CHS Ranks Above Average in Academics, Lags in Graduation Rate

New state performance reports find CHS ranks "high" and "very high" in academics and college readiness, but lags in graduation rates and college performance.


In the recent school performance reports issued by the Christie administration, Columbia High School (CHS) ranked above average among peer schools in academics and very high in college and career readiness, but "significantly lags" in measures of graduation rates.

In a separate ranking, CHS was seventh in a countywide ranking of SAT scores.

The new reports, which are replacing the standard report cards, ranks the school on three different categories: academic achievement on Language Arts Literacy and Math sections of the New Jersey High School Proficiency Assessment (HSPA); college and career readiness which measures SAT, PSAT and participation in AP courses; and graduation and post-secondary graduation and drop out rates.  

It also ranks schools against 30 peer schools based on free and reduced lunch, limited English proficiency programs or special education programs. Columbia High School is in a peer group with others including Fort Lee High, New Milford High and Ridgefield Memorial High in Bergen County; Morris Hills High and Parsippany High in Morris County; and Edison High and South Plainfield High in Middlesex County.

Statewide, Columbia High School was ranked in the 62nd percentile against its peers in Academic Achievement and 88th in College and Career Readiness. However, CHS ranked in the 10th percentile (and 26th percentile in the state) in the Graduation and Post-Secondary category. 

The school's four-year graduation rate dropped from 92% in 2011 to 85% in 2012.

It missed one target in the College and Career Readiness category, that of the percentage of students taking at least one AP Test in English, Math, Social Studies or Science.

The following chart details the high school's rank:

Performance Areas Peer Rank (Percentile) Statewide Rank (Percentile) Percent of Targets Met Academic Achievement  62 58 100% College & Career Readiness 88  83  80% Graduation and Post-Secondary 10 26



In elementary and middle school rankings, the district fared well in academic achievement compared to schools statewide and in its peer group: Tuscan (high in state ranking, above average in peer ranking), Seth Boyden (high, very high), Jefferson (high, high), South Mountain (very high, high), South Orange Middle School (very high, very high) and Maplewood Middle School (high, high). Only Clinton scored low, with an average state ranking and lagging in comparison to peer schools.

"The new school performance reports are a significant improvement in statewide reporting on the progress of individual schools," said SOMSD Superintendent Brian Osborne. "Overall, South Orange Maplewood Schools demonstrate high academic achievement and/or high growth when compared with both the state as a whole and their peer schools. The new reports are complex and very different, which will take some getting used to.  We are looking carefully at all of the data both to ensure that is accurate and to inform our plans for continuous improvement."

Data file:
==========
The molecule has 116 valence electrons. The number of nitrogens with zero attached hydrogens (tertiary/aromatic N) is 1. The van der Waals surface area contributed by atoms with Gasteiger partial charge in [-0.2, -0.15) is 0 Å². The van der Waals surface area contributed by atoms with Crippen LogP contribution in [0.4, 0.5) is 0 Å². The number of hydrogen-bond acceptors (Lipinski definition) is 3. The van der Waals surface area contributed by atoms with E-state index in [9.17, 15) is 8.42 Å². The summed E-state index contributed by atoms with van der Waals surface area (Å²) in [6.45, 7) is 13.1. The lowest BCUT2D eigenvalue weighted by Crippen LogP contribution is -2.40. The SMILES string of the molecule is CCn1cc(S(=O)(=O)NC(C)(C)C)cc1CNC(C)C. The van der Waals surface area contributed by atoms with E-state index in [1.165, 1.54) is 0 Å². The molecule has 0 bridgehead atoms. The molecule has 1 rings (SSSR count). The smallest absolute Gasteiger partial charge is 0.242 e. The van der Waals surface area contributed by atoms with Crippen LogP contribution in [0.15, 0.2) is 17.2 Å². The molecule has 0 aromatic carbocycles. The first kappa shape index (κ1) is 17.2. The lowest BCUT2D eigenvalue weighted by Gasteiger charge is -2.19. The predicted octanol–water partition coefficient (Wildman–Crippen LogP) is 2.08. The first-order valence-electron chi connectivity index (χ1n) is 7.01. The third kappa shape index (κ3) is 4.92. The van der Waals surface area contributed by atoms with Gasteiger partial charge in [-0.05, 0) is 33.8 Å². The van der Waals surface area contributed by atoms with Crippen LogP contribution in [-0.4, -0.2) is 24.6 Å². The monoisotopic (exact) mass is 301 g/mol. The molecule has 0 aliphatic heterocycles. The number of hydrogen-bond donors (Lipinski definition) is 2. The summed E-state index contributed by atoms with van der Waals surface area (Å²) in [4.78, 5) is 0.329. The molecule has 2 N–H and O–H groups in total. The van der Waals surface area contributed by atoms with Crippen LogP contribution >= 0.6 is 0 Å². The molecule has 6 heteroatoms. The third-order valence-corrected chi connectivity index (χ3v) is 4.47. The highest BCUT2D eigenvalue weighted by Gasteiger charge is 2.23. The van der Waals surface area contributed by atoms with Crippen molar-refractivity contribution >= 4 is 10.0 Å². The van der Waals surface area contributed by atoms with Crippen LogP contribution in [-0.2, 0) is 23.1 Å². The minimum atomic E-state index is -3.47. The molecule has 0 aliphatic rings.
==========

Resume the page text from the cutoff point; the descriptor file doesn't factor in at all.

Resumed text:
Osborne continued, "We of course are taking note of all the data in the reports, including Clinton’s comparison to peer schools.  It is encouraging that Clinton has very high student growth in comparison to both their school group and the state as a whole."

As for SAT scores, in 2011-12, Columbia High School had average SAT scores of 1574, just above the state benchmark of 1,550. It was seventh among high schools in Essex County. 

The new ranking system, comparing schools with similar demographics, has caused controversy in some school districts. In West Orange, Interim Superintendent of Schools James O'Neill said acting New Jersey Department of Education Commissioner Chris Cerf has created the recent ranks to justify the $30 million spent on testing with no concern for misinformation in the report. 

According to the report, the rank of academic achievement focused on two things, the Grade 11 HSPA tests, and Grade 10 biology test. Crisfield said he believes the tests are important but since they ultimately do not affect students unless they fail them, it is hard to motivate students to take them seriously. 

"The only things that matters about this test [HSPA] is if you don't pass it," Crisfield said. "The rest of our kids, they take the HSPA it's like a break to them. Some take it seriously, a lot don't because it doesn't matter." He also said the biology test has no impact on students graduating high school. 

Teatopit April 19, 2013 at 11:32 AM
Great article. Thanks for keeping us updated. Interested in follow up on what we are doing to improve the scores at Clinton.


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